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Looking back at the questions from last week, the answer to the grid is still yes and 150 -200 figures seems to be enough for me now when it comes to 40mm single figures anyway although I might double that for 1/72nd figures on multi-figure bases. Again the number of scenario units works well in game terms and the resilience in the rules used was just right. I'm still a little unsure about units, historical levels and how command control is handled for historical refights but more on that later. 
 Since time was supposed to be of the essence, I was unsure how many turns to allow but decided that brushing aside the rearguard within 12 turns would be a definite Blue victory while holding for 18 would be a clear Red victory. At 14 turns it looked like Red might just do it. All of their units were battered but only 1 of the original 7 had been routed or destroyed and Blue's units seemed to be in disarray and out of position. 


The orders finally started to flow however and Blue took some tough decisions to slow down and prepare the final assault despite heavy casualties from fire. Fortune favoured the plan and on turn 16 an assault by the Blue Guards on one flank and the 1st Dragoons on the other cracked Red's force with the General going down and three units being destroyed or routed off table. Given the late hour, Blue's heavy losses and the small number of men in position to continue the pursuit, it was a marginal victory at best. Still, after the last 3 defeats, the next game might have to involve a fortified Red position under siege!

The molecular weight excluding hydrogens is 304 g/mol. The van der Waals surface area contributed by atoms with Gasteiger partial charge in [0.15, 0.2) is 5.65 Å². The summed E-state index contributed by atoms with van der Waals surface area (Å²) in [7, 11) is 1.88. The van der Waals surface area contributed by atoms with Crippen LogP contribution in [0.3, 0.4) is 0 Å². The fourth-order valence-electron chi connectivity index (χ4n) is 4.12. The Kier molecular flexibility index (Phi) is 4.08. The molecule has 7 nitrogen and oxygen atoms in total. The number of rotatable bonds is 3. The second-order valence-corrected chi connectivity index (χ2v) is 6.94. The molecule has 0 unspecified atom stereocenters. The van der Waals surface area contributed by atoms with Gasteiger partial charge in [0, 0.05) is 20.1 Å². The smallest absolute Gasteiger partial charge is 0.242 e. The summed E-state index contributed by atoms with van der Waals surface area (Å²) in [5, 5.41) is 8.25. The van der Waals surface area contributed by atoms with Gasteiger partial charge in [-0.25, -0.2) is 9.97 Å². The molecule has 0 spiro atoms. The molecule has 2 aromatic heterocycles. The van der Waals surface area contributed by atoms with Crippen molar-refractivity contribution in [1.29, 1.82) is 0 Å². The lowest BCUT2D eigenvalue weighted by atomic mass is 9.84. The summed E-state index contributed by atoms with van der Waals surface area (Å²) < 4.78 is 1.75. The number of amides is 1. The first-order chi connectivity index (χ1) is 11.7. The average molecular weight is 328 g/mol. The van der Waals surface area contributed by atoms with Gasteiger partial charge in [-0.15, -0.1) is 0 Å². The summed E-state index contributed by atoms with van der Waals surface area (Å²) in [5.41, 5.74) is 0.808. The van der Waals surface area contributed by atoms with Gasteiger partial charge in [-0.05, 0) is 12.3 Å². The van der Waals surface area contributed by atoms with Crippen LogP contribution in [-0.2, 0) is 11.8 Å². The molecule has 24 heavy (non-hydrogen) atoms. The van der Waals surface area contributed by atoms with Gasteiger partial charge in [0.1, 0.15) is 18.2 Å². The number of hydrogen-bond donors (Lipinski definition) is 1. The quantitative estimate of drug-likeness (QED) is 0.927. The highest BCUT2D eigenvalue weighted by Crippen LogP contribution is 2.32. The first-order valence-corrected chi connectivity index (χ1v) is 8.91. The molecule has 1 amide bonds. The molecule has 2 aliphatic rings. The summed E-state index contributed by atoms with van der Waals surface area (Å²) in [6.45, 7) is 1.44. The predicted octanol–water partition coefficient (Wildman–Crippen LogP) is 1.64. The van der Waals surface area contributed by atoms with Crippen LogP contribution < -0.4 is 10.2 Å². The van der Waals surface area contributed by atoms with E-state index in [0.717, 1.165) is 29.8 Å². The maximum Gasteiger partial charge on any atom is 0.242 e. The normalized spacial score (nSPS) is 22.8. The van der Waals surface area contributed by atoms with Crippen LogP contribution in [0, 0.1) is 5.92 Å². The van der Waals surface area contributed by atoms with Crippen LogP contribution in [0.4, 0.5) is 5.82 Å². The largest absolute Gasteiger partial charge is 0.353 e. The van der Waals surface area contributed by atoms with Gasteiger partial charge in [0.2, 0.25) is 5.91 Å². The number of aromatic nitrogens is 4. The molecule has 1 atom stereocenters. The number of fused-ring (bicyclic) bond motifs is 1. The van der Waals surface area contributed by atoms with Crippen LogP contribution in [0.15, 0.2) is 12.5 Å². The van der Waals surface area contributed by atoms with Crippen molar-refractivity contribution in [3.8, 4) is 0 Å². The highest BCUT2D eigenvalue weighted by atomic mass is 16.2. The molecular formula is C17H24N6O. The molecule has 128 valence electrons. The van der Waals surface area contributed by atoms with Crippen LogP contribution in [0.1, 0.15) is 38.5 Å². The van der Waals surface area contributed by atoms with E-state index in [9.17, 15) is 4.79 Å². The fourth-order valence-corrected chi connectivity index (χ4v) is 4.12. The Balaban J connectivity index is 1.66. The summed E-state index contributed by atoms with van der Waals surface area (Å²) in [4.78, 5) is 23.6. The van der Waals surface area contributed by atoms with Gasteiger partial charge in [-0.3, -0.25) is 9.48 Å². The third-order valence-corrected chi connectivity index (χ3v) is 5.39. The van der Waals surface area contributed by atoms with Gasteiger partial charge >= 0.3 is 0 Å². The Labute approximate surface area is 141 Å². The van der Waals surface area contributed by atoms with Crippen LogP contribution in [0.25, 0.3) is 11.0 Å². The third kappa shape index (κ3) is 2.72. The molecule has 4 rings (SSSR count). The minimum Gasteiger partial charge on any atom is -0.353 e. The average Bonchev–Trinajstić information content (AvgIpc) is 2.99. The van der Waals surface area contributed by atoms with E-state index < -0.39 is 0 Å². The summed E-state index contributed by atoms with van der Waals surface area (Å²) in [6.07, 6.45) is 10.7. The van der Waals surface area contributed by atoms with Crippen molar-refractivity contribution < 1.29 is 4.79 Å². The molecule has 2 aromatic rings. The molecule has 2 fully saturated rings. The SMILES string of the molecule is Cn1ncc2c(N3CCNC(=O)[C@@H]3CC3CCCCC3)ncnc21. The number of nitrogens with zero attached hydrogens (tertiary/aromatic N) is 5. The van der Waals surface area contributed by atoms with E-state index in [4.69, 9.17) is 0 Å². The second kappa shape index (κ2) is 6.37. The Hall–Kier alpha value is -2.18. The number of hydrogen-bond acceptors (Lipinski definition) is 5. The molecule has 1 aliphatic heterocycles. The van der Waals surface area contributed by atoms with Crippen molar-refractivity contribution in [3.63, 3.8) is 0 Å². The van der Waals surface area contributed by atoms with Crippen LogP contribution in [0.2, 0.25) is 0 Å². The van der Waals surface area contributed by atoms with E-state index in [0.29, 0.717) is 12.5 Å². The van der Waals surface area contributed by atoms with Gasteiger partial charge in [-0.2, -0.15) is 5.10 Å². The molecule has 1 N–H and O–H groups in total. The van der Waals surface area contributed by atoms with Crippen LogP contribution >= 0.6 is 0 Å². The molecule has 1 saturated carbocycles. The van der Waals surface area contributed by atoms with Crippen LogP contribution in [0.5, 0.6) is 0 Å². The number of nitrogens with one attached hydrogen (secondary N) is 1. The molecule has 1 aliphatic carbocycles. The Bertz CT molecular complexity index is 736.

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One of the unanswered questions was just what was the actual size of this game? The  units were treated as battalions and ranges reflected a scale of 150 yards per square, the same as HofT. Should it perhaps have been more like 50 yards with units being double companies? How would that change in ranges and command levels have felt?  In most Napoleonic or ACW campaigns, an action between a handful of battalions would barely rate a foot note but during the War of 1812 on the Canadian frontier, an engagement with this many troops would have been a major battle and was similar in size to Grant's first independent battle at Belmont. Its all about context. The traditional approach has usually been to fudge it once the rules are written and for a one-off non-historical game, it doesn't really matter but for campaigns and historical refights, it's something to think about.